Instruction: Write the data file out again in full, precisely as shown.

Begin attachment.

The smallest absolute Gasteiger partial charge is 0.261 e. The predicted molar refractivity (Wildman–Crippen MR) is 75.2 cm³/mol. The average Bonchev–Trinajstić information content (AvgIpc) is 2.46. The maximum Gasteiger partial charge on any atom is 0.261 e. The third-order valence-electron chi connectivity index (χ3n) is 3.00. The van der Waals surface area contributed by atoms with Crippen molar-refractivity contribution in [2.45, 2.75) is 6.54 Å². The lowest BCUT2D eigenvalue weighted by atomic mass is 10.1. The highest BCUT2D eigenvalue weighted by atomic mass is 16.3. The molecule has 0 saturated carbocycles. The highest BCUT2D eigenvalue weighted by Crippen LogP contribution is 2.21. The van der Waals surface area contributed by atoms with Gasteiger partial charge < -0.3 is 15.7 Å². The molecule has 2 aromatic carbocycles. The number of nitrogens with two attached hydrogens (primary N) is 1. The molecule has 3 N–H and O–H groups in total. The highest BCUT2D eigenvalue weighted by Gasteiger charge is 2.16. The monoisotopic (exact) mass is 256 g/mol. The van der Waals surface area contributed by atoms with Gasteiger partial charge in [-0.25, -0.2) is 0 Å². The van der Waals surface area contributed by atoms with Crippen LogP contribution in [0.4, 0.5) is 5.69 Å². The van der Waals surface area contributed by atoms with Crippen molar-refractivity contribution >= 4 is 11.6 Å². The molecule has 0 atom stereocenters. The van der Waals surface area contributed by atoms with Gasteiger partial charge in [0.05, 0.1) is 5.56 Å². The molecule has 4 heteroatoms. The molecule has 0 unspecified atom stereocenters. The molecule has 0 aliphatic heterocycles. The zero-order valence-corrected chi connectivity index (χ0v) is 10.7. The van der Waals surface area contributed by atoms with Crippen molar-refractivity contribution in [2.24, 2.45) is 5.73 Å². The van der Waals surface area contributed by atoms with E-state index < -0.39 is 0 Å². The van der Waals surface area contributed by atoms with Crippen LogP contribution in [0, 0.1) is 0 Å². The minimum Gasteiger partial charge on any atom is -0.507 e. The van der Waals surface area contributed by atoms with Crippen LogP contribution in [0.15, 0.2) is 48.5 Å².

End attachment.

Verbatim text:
The smallest absolute Gasteiger partial charge is 0.261 e. The predicted molar refractivity (Wildman–Crippen MR) is 75.2 cm³/mol. The average Bonchev–Trinajstić information content (AvgIpc) is 2.46. The maximum Gasteiger partial charge on any atom is 0.261 e. The third-order valence-electron chi connectivity index (χ3n) is 3.00. The van der Waals surface area contributed by atoms with Crippen molar-refractivity contribution in [2.45, 2.75) is 6.54 Å². The lowest BCUT2D eigenvalue weighted by atomic mass is 10.1. The highest BCUT2D eigenvalue weighted by atomic mass is 16.3. The molecule has 0 saturated carbocycles. The highest BCUT2D eigenvalue weighted by Crippen LogP contribution is 2.21. The van der Waals surface area contributed by atoms with Gasteiger partial charge < -0.3 is 15.7 Å². The molecule has 2 aromatic carbocycles. The number of nitrogens with two attached hydrogens (primary N) is 1. The molecule has 3 N–H and O–H groups in total. The highest BCUT2D eigenvalue weighted by Gasteiger charge is 2.16. The monoisotopic (exact) mass is 256 g/mol. The van der Waals surface area contributed by atoms with Gasteiger partial charge in [-0.25, -0.2) is 0 Å². The van der Waals surface area contributed by atoms with Crippen LogP contribution in [0.4, 0.5) is 5.69 Å². The van der Waals surface area contributed by atoms with Crippen molar-refractivity contribution >= 4 is 11.6 Å². The molecule has 0 atom stereocenters. The van der Waals surface area contributed by atoms with Gasteiger partial charge in [0.05, 0.1) is 5.56 Å². The molecule has 4 heteroatoms. The molecule has 0 unspecified atom stereocenters. The molecule has 0 aliphatic heterocycles. The zero-order valence-corrected chi connectivity index (χ0v) is 10.7. The van der Waals surface area contributed by atoms with Crippen molar-refractivity contribution in [2.24, 2.45) is 5.73 Å². The van der Waals surface area contributed by atoms with E-state index < -0.39 is 0 Å². The van der Waals surface area contributed by atoms with Crippen LogP contribution in [0, 0.1) is 0 Å². The minimum Gasteiger partial charge on any atom is -0.507 e. The van der Waals surface area contributed by atoms with Crippen LogP contribution in [0.15, 0.2) is 48.5 Å².